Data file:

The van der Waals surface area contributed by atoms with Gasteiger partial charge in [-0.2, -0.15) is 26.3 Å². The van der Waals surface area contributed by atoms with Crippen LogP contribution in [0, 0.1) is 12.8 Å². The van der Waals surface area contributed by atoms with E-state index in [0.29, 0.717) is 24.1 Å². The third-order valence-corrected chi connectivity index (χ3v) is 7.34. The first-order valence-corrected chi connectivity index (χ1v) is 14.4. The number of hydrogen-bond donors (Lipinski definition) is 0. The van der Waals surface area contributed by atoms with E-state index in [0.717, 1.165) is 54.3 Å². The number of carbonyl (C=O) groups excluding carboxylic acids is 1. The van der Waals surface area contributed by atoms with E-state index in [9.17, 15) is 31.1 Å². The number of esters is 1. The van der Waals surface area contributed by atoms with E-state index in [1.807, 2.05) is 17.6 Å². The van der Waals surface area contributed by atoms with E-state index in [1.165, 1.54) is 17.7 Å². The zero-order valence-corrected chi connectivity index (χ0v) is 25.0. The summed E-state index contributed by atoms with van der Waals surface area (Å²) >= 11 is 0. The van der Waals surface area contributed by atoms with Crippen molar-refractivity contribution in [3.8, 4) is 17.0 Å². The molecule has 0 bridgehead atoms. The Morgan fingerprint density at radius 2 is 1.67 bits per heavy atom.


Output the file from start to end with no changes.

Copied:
The van der Waals surface area contributed by atoms with Gasteiger partial charge in [-0.2, -0.15) is 26.3 Å². The van der Waals surface area contributed by atoms with Crippen LogP contribution in [0, 0.1) is 12.8 Å². The van der Waals surface area contributed by atoms with E-state index in [0.29, 0.717) is 24.1 Å². The third-order valence-corrected chi connectivity index (χ3v) is 7.34. The first-order valence-corrected chi connectivity index (χ1v) is 14.4. The number of hydrogen-bond donors (Lipinski definition) is 0. The van der Waals surface area contributed by atoms with E-state index in [0.717, 1.165) is 54.3 Å². The number of carbonyl (C=O) groups excluding carboxylic acids is 1. The van der Waals surface area contributed by atoms with E-state index in [9.17, 15) is 31.1 Å². The number of esters is 1. The van der Waals surface area contributed by atoms with E-state index in [1.807, 2.05) is 17.6 Å². The van der Waals surface area contributed by atoms with E-state index in [1.165, 1.54) is 17.7 Å². The zero-order valence-corrected chi connectivity index (χ0v) is 25.0. The summed E-state index contributed by atoms with van der Waals surface area (Å²) >= 11 is 0. The van der Waals surface area contributed by atoms with Crippen molar-refractivity contribution in [3.8, 4) is 17.0 Å². The molecule has 0 bridgehead atoms. The Morgan fingerprint density at radius 2 is 1.67 bits per heavy atom.